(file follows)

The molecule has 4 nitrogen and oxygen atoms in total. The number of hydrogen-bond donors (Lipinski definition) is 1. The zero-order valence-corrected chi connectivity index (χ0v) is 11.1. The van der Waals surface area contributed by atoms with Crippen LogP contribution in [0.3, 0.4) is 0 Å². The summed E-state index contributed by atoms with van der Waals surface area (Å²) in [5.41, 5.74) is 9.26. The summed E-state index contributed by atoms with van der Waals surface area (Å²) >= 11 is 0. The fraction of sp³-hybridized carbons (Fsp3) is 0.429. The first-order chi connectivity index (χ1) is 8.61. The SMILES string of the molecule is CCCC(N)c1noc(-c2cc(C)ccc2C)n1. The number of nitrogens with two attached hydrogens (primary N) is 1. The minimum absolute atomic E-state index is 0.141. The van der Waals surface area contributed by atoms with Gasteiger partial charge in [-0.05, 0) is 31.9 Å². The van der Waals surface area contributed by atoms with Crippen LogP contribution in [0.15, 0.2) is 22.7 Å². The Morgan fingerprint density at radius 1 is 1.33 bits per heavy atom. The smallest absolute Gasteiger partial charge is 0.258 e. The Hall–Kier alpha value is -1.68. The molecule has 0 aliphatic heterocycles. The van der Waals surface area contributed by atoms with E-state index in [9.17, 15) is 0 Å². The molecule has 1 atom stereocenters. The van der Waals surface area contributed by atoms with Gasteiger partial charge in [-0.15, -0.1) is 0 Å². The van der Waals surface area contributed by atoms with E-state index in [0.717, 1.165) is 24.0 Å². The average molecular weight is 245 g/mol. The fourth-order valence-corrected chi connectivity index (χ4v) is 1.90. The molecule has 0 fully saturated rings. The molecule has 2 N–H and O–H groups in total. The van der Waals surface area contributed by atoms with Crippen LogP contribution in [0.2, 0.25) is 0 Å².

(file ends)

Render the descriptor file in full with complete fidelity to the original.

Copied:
The molecule has 4 nitrogen and oxygen atoms in total. The number of hydrogen-bond donors (Lipinski definition) is 1. The zero-order valence-corrected chi connectivity index (χ0v) is 11.1. The van der Waals surface area contributed by atoms with Crippen LogP contribution in [0.3, 0.4) is 0 Å². The summed E-state index contributed by atoms with van der Waals surface area (Å²) in [5.41, 5.74) is 9.26. The summed E-state index contributed by atoms with van der Waals surface area (Å²) >= 11 is 0. The fraction of sp³-hybridized carbons (Fsp3) is 0.429. The first-order chi connectivity index (χ1) is 8.61. The SMILES string of the molecule is CCCC(N)c1noc(-c2cc(C)ccc2C)n1. The number of nitrogens with two attached hydrogens (primary N) is 1. The minimum absolute atomic E-state index is 0.141. The van der Waals surface area contributed by atoms with Gasteiger partial charge in [-0.05, 0) is 31.9 Å². The van der Waals surface area contributed by atoms with Crippen LogP contribution in [0.15, 0.2) is 22.7 Å². The Morgan fingerprint density at radius 1 is 1.33 bits per heavy atom. The smallest absolute Gasteiger partial charge is 0.258 e. The Hall–Kier alpha value is -1.68. The molecule has 0 aliphatic heterocycles. The van der Waals surface area contributed by atoms with E-state index in [9.17, 15) is 0 Å². The molecule has 1 atom stereocenters. The van der Waals surface area contributed by atoms with Gasteiger partial charge in [-0.15, -0.1) is 0 Å². The van der Waals surface area contributed by atoms with E-state index in [0.717, 1.165) is 24.0 Å². The average molecular weight is 245 g/mol. The fourth-order valence-corrected chi connectivity index (χ4v) is 1.90. The molecule has 0 fully saturated rings. The molecule has 2 N–H and O–H groups in total. The van der Waals surface area contributed by atoms with Crippen LogP contribution in [0.2, 0.25) is 0 Å².